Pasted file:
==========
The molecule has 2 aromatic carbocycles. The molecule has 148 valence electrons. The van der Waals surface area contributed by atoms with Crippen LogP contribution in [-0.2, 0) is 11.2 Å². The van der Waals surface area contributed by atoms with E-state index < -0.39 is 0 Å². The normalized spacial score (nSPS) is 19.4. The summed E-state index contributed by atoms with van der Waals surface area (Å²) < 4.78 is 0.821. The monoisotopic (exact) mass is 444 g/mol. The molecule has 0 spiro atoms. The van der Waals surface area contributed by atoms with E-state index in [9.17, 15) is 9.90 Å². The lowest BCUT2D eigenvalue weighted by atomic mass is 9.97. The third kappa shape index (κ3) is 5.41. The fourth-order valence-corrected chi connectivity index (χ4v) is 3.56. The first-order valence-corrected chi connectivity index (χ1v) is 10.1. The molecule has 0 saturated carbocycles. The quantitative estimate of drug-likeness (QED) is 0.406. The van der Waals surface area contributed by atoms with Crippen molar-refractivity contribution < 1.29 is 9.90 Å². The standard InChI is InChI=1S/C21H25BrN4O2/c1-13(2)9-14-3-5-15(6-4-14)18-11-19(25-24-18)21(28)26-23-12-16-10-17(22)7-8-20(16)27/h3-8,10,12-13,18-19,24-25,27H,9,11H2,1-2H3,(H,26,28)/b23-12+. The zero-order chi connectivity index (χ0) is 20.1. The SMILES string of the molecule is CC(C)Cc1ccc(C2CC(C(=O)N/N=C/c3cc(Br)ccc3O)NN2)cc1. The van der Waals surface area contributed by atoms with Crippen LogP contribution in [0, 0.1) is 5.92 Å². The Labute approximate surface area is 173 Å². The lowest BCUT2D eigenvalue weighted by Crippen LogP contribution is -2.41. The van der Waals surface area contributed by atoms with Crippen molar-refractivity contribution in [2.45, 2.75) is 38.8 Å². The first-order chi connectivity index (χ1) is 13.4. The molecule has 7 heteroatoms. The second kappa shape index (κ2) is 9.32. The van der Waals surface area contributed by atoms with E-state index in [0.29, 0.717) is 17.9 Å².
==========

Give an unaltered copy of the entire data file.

The molecule has 2 aromatic carbocycles. The molecule has 148 valence electrons. The van der Waals surface area contributed by atoms with Crippen LogP contribution in [-0.2, 0) is 11.2 Å². The van der Waals surface area contributed by atoms with E-state index < -0.39 is 0 Å². The normalized spacial score (nSPS) is 19.4. The summed E-state index contributed by atoms with van der Waals surface area (Å²) < 4.78 is 0.821. The monoisotopic (exact) mass is 444 g/mol. The molecule has 0 spiro atoms. The van der Waals surface area contributed by atoms with E-state index in [9.17, 15) is 9.90 Å². The lowest BCUT2D eigenvalue weighted by atomic mass is 9.97. The third kappa shape index (κ3) is 5.41. The fourth-order valence-corrected chi connectivity index (χ4v) is 3.56. The first-order valence-corrected chi connectivity index (χ1v) is 10.1. The molecule has 0 saturated carbocycles. The quantitative estimate of drug-likeness (QED) is 0.406. The van der Waals surface area contributed by atoms with Crippen molar-refractivity contribution < 1.29 is 9.90 Å². The standard InChI is InChI=1S/C21H25BrN4O2/c1-13(2)9-14-3-5-15(6-4-14)18-11-19(25-24-18)21(28)26-23-12-16-10-17(22)7-8-20(16)27/h3-8,10,12-13,18-19,24-25,27H,9,11H2,1-2H3,(H,26,28)/b23-12+. The zero-order chi connectivity index (χ0) is 20.1. The SMILES string of the molecule is CC(C)Cc1ccc(C2CC(C(=O)N/N=C/c3cc(Br)ccc3O)NN2)cc1. The van der Waals surface area contributed by atoms with Crippen LogP contribution in [0, 0.1) is 5.92 Å². The Labute approximate surface area is 173 Å². The lowest BCUT2D eigenvalue weighted by Crippen LogP contribution is -2.41. The van der Waals surface area contributed by atoms with Crippen molar-refractivity contribution in [2.45, 2.75) is 38.8 Å². The first-order chi connectivity index (χ1) is 13.4. The molecule has 7 heteroatoms. The second kappa shape index (κ2) is 9.32. The van der Waals surface area contributed by atoms with E-state index in [0.29, 0.717) is 17.9 Å².